Probiotic supplements don’t boost gut health—do THIS instead

Ancient Ayurvedic and Chinese medicine practitioners have always understood that good digestion is a key to good health. And digestion, of course, begins in the microbiome—the environment in your gut where billions of healthy probiotic bacteria thrive.

Fortunately, some modern scientists are finally beginning to catch on to what they’ve practiced in the mysterious East for thousands of years. In fact, researchers with Baylor College of Medicine in Houston, Texas, recently looked at the effect of diet on the microbiome. And here’s what they found…

Diet influences bacteria in the gut

For this study, researchers took samples of the participants’ colonic mucosa (the cells that line the lower intestine) during routine colonoscopies. Then, they tested the samples for the presence of probiotic bacteria.

Researchers also surveyed the participants about their daily eating habits. But instead of focusing on particular foods, they focused on overall dietary patterns. And they defined a “high-quality” diet as having a high intake of fruits, vegetables, and whole grains, and an overall low consumption of sugar.

It turns out, participants who followed this “high-quality” diet had more beneficial probiotic bacteria, including those with anti-inflammatory effects.

On the other hand, participants who followed a “low-quality” diet had far fewer beneficial probiotic bacteria and more potentially harmful bacteria, such as Fusobacteria, which has been linked to colon cancer.

Now, I know some “natural-know-it-alls” and “johnny-come-lately” mainstream medical minions may see this study as another faulty reason to recommend probiotic supplements.

But as I’ve always reported, taking a probiotic supplement to support your gastrointestinal (GI) microbiome is a fool’s errand. They just don’t work. And some studies suggest they may even cause harm!

Instead, I always recommend following these five steps for building a healthy microbiome:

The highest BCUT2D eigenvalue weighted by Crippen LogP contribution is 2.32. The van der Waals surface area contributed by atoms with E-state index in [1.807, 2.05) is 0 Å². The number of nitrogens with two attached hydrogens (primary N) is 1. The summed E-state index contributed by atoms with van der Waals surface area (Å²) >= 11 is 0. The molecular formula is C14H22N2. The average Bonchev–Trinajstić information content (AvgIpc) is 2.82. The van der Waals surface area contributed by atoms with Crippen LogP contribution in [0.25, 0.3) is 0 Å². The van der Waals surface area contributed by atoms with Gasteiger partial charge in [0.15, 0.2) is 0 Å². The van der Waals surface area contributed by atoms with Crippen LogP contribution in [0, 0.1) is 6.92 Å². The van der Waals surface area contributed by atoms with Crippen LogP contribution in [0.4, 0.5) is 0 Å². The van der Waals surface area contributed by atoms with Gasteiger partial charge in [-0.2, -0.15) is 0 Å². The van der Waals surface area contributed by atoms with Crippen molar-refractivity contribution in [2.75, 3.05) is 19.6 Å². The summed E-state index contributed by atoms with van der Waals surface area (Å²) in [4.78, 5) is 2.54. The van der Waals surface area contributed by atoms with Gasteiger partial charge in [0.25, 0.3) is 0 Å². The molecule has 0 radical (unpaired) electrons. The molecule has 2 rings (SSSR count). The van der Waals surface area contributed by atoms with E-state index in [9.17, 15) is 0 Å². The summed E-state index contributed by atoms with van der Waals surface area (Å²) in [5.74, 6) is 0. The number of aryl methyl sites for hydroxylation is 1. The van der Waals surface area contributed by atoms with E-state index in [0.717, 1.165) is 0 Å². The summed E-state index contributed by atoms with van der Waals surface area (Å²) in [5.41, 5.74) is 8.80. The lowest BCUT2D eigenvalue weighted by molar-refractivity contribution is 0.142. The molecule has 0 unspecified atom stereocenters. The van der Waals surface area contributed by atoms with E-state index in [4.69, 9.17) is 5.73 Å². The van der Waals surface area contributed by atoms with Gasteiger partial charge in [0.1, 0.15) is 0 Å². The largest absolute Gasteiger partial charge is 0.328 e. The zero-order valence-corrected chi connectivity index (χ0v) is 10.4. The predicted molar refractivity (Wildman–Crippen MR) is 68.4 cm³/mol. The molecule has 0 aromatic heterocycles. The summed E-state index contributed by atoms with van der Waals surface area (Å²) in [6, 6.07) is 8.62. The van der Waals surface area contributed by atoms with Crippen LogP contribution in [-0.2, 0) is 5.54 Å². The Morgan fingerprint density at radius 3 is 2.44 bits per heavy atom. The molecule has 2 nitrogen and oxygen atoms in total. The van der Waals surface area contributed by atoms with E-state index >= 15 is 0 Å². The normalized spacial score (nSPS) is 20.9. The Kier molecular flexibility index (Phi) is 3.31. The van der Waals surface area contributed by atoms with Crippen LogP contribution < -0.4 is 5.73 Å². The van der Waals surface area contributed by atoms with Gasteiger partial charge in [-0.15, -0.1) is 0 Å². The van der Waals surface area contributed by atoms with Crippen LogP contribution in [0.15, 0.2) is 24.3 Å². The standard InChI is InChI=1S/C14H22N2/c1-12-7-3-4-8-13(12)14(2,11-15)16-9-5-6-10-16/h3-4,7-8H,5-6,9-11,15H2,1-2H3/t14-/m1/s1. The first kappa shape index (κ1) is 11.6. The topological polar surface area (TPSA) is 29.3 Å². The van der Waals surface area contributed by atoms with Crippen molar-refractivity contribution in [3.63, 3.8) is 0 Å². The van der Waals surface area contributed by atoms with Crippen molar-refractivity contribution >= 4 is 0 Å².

1.) Follow a healthy, balanced diet filled with “prebiotic” foods, which “feed” the probiotic bacteria in your microbiome. Of course, fruits, vegetables, and whole grains are part of a healthy Mediterranean-type diet, which you should already be following anyway! This type of diet includes plenty of fresh fruits and vegetables, seeds and nuts, beans (legumes), grass-fed and free-range meat, wild-caught fish, and full-fat, organic dairy (such as butter, eggs, cheese, and yogurt) at every meal.

You can also learn more about specific prebiotic foods in the December 2018 issue of my Insiders’ Cures newsletter (“WARNING: New research shows probiotic supplements may be doing more harm than good”). Not yet a subscriber? No worries, it just takes one click.

2.) Avoid processed foods made with sugar and refined white flour, as these foods disrupt the microbiome. These are the mass-produced, packaged, and ready-to-eat foods you find along the interior aisles of the grocery store. They contain “empty calories,” have very little nutritional content, and come with a long list of health risks.

3.) Avoid taking antibiotics, unless they’re absolutely necessary to prevent a more serious illness or disability. While antibiotics do help slow down potentially harmful bacteria (until your own healthy immune system can catch up), they also wipe out your supply of good bacteria, which damages your microbiome.

4.) Enjoy foods rich in polyphenols—such as beans, berries, coffee, dark chocolate, nuts, and wine—to boost microbiome health. These natural compounds have what I call good “biome-availability,” meaning they go to work right in your GI tract, before even reaching your bloodstream, to support your metabolism and immune system.

5.) Build a healthy immune system and naturally support your microbiome. In addition to the tips above, you’ll also want to avoid antibacterial soaps and gels, which disrupt your skin’s microbiome. (I’ll release more details on that topic in an upcoming Dispatch. So, as always, stay tuned!) And I recommend supplementing with B vitamins, vitamins C and D, magnesium, selenium, and zinc. All of which are easy to find at local shops. You can also search the “Shop” tab of my website, www.DrMicozzi.com, for options!

And that’s basically it! Incorporating these five good practices into your lifestyle will do far more for your microbiome than any probiotic product ever could.

Source:

“Dietary quality and the colonic mucosa–associated gut microbiome in humans.” The American Journal of Clinical Nutrition, 2019;  110(3): 701–712. DOI: 10.1093/ajcn/nqz139


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